Top 10 Things to Do in Florence, Italy
No trip to Italy is complete without a visit to Florence, the capital of the Italian region of Tuscany. Considered the birthplace of the Renaissance, Florence is famous for its art, architecture, and cultural heritage. Although there is certainly much more to see in Florence above and beyond the ten sights I have included here, this list is a great start for the first time visitor.
No matter what you decide to see on your visit to Florence, it is sure to be one of the more memorable experiences that you will have on your trip to Italy. Florence is very walkable and visitor friendly and it's possible to see the entire city on foot without using public transportation.
I am a product of my native land, Tuscany, Italy.— Andrea Bocelli
Visit the Uffizi
One of the premier museums in the world, the Uffizi, is a must see on your visit to Florence. The Galleria degli Uffizi holds the most important collection of Renaissance art in the world including thousands of paintings, sculptures, and tapestries.
To avoid the long lines buy your tickets ahead of time or plan your visit for late afternoon when the crowds are apt to be a little smaller. Plan on spending a minimum of two to three hours in the Uffizi and certainly longer if you are a true connoisseur of fine art.
The Uffizi was established in 1581 and accommodates over two million visitors each year. The museum contains 45 rooms of artwork and literally thousands of individual pieces including works by Botticelli, Leonardo da Vinci, Michelangelo, Raphael and Caravaggio.
- Official website of the Uffizi Museum
For Ticket and visitor Information to the Uffizi
The Basilica di Santa Maria del Fiore
As you walk around Florence it's hard to miss the famous Basilica di Santa Maria del Fiore, otherwise known as the Duomo. Begun in 1296, the structure was not completed until 140 years later in1436. The beautiful exterior of the cathedral is made of green, white and pink marble and dominates the historic center of Florence.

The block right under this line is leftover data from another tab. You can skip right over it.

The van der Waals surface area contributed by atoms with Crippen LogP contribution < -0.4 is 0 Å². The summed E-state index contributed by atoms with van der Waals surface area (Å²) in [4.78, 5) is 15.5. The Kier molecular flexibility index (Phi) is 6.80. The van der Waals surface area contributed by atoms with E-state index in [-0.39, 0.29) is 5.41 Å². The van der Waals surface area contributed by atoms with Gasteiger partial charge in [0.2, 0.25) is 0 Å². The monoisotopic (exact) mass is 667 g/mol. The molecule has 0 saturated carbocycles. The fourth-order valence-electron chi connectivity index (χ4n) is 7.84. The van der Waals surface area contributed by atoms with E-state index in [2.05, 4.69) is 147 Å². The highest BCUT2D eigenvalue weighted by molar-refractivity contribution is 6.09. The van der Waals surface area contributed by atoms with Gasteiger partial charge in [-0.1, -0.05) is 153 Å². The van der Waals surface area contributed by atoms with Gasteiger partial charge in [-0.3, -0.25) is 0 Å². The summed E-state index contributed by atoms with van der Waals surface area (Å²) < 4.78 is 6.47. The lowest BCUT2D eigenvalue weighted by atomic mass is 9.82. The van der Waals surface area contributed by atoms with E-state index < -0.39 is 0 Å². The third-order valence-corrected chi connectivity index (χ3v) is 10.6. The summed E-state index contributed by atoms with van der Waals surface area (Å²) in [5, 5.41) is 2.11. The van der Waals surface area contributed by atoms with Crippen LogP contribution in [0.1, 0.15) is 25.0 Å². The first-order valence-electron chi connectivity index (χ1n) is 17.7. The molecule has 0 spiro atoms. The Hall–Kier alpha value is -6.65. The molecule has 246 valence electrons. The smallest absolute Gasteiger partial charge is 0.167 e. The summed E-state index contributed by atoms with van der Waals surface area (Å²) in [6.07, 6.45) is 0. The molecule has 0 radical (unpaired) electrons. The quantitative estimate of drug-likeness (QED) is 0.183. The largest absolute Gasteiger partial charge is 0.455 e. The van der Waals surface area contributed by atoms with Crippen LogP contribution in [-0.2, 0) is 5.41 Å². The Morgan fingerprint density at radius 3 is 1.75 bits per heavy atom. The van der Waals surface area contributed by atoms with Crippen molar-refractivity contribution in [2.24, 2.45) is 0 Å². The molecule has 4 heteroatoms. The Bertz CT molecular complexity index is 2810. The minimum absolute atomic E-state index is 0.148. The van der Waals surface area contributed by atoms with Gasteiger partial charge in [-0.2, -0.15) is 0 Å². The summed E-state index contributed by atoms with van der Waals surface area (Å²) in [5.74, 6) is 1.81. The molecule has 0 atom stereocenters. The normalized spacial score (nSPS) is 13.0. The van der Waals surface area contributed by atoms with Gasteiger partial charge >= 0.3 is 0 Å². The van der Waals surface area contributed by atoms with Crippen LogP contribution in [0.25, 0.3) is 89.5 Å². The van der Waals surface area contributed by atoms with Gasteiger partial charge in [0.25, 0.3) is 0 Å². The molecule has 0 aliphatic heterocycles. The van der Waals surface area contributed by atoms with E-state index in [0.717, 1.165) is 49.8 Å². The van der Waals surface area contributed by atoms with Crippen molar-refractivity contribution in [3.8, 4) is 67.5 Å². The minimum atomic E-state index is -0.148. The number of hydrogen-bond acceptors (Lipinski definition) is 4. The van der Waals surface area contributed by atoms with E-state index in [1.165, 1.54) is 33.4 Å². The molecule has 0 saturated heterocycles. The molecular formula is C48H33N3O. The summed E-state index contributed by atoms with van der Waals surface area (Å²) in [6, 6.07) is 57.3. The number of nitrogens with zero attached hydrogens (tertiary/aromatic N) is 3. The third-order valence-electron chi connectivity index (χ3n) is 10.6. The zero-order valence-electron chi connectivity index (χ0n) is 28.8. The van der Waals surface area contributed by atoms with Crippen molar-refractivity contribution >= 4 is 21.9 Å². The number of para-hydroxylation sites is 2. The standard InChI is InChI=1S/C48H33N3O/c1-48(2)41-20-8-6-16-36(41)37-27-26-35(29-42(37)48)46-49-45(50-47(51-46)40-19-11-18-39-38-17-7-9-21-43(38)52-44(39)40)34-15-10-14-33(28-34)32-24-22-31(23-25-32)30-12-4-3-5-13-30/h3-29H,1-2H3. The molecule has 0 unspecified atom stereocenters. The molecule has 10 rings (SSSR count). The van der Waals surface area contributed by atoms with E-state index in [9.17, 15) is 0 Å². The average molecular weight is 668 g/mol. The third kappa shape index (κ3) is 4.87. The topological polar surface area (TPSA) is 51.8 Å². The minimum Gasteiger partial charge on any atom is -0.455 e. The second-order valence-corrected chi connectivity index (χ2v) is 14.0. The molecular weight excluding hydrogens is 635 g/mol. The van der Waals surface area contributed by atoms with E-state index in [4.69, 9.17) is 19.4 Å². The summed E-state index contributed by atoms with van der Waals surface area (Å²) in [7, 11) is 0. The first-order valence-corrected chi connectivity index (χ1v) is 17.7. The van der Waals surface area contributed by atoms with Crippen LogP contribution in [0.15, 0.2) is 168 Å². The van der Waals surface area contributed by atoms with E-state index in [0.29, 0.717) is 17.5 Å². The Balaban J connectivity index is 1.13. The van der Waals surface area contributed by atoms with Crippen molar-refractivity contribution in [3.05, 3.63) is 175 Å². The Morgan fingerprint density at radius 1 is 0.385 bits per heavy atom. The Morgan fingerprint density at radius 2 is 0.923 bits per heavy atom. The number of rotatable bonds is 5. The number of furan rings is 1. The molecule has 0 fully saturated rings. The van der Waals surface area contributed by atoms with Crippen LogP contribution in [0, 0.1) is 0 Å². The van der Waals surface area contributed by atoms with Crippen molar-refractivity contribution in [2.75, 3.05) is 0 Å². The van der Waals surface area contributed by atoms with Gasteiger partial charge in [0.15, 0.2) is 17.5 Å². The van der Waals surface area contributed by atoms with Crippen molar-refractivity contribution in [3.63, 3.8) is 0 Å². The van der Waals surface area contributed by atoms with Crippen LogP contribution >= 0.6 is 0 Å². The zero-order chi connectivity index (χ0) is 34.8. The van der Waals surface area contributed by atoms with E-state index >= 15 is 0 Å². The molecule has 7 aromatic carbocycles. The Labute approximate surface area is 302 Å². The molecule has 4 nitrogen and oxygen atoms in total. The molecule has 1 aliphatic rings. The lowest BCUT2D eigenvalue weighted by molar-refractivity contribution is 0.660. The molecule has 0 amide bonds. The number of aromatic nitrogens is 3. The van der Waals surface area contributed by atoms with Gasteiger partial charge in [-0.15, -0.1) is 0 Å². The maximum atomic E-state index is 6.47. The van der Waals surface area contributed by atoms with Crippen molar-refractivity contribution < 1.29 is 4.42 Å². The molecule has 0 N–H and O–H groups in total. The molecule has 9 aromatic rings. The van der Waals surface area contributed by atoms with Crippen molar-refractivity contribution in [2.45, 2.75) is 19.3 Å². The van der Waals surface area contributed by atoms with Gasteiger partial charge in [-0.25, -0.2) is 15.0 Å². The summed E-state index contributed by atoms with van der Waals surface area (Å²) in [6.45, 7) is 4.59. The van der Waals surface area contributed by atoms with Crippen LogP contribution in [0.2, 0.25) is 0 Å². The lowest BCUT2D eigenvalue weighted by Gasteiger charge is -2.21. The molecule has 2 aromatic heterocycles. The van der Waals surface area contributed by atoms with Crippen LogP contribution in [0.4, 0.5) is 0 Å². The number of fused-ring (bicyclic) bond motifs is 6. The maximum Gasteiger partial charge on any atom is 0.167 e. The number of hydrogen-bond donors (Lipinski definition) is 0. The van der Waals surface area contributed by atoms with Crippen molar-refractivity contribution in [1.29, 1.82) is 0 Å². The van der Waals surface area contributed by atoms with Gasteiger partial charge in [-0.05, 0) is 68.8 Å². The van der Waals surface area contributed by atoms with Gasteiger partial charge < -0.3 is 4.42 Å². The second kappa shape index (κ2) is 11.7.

If you can get to the Duomo early you can get on the first guided tour of the day, which I highly recommend. The tour, which lasts about an hour is informative, takes you places not accessible to the average tourist, gets you access to the rooftop terrace and then on to the top of the Duomo for amazing views of Florence.
The Duomo complex also includes The Baptistery and The Campanile (Bell Tower). The Baptistery is actually a few hundred years older than the Duomo and dates back to the 11th century. Named for John the Baptist, the building is also made of green and white marble.
The entire complex, which includes the Cathedral, the Bell Tower, and the Baptistery, was designated a UNESCO World Heritage site in 1982.
Climb the Duomo
Climbing to the top of the Duomo, while admittedly not for everyone, was another one of those must do things on my list. Hey, your already here so you might as well climb the 463 steps to the top. We did this as part of the tour that was offered through the Basilica, which I highly recommend. The views of Florence from the rooftop terrace were great, but from the top of the Duomo we’re talking spectacular. You have an unobstructured 360 degree view of Florence and the city is even more beautiful from this vantage point.
Chill out in Piazza della Signoria
The most famous square in Florence is undoubtedly the Piazza della Signoria. It contains many important statues including a replica of Michelangelo’s David and the Fountain of Neptune.